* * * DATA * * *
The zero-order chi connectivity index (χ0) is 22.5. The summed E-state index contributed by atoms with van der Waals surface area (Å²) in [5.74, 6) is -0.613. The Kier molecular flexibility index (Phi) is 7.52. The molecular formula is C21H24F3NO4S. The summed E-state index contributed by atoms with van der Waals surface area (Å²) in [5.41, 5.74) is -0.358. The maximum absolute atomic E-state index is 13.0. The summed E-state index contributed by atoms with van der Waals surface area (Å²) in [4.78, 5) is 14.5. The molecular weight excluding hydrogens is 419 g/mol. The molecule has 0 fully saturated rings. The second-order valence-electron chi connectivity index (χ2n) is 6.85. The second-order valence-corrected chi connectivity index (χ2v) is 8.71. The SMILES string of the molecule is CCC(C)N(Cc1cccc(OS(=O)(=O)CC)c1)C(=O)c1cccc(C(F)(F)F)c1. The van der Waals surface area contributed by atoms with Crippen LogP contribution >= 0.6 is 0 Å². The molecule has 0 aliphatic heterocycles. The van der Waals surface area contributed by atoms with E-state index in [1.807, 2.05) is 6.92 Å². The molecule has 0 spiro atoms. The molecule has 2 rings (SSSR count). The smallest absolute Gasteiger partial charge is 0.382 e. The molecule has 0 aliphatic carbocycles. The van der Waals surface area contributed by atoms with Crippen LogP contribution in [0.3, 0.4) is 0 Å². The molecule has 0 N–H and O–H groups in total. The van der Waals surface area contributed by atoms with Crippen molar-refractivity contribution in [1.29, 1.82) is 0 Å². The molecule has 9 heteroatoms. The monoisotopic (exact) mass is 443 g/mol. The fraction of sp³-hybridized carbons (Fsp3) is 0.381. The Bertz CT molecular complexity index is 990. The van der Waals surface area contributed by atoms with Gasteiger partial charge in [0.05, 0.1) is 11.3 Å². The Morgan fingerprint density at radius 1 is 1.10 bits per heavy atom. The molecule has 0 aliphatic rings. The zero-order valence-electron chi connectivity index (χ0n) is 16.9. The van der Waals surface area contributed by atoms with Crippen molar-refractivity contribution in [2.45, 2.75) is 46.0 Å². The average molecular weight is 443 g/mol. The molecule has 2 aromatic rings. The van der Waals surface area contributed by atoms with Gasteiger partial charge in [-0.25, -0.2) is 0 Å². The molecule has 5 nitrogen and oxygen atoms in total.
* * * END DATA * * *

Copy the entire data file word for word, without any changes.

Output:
The zero-order chi connectivity index (χ0) is 22.5. The summed E-state index contributed by atoms with van der Waals surface area (Å²) in [5.74, 6) is -0.613. The Kier molecular flexibility index (Phi) is 7.52. The molecular formula is C21H24F3NO4S. The summed E-state index contributed by atoms with van der Waals surface area (Å²) in [5.41, 5.74) is -0.358. The maximum absolute atomic E-state index is 13.0. The summed E-state index contributed by atoms with van der Waals surface area (Å²) in [4.78, 5) is 14.5. The molecular weight excluding hydrogens is 419 g/mol. The molecule has 0 fully saturated rings. The second-order valence-electron chi connectivity index (χ2n) is 6.85. The second-order valence-corrected chi connectivity index (χ2v) is 8.71. The SMILES string of the molecule is CCC(C)N(Cc1cccc(OS(=O)(=O)CC)c1)C(=O)c1cccc(C(F)(F)F)c1. The van der Waals surface area contributed by atoms with Crippen LogP contribution >= 0.6 is 0 Å². The molecule has 0 aliphatic heterocycles. The van der Waals surface area contributed by atoms with E-state index in [1.807, 2.05) is 6.92 Å². The molecule has 0 spiro atoms. The molecule has 2 rings (SSSR count). The smallest absolute Gasteiger partial charge is 0.382 e. The molecule has 0 aliphatic carbocycles. The van der Waals surface area contributed by atoms with Crippen LogP contribution in [0.3, 0.4) is 0 Å². The molecule has 0 N–H and O–H groups in total. The van der Waals surface area contributed by atoms with Crippen molar-refractivity contribution in [1.29, 1.82) is 0 Å². The molecule has 9 heteroatoms. The monoisotopic (exact) mass is 443 g/mol. The fraction of sp³-hybridized carbons (Fsp3) is 0.381. The Bertz CT molecular complexity index is 990. The van der Waals surface area contributed by atoms with Gasteiger partial charge in [0.05, 0.1) is 11.3 Å². The Morgan fingerprint density at radius 1 is 1.10 bits per heavy atom. The molecule has 0 aliphatic rings. The zero-order valence-electron chi connectivity index (χ0n) is 16.9. The van der Waals surface area contributed by atoms with Crippen molar-refractivity contribution in [2.45, 2.75) is 46.0 Å². The average molecular weight is 443 g/mol. The molecule has 2 aromatic rings. The van der Waals surface area contributed by atoms with Gasteiger partial charge in [-0.25, -0.2) is 0 Å². The molecule has 5 nitrogen and oxygen atoms in total.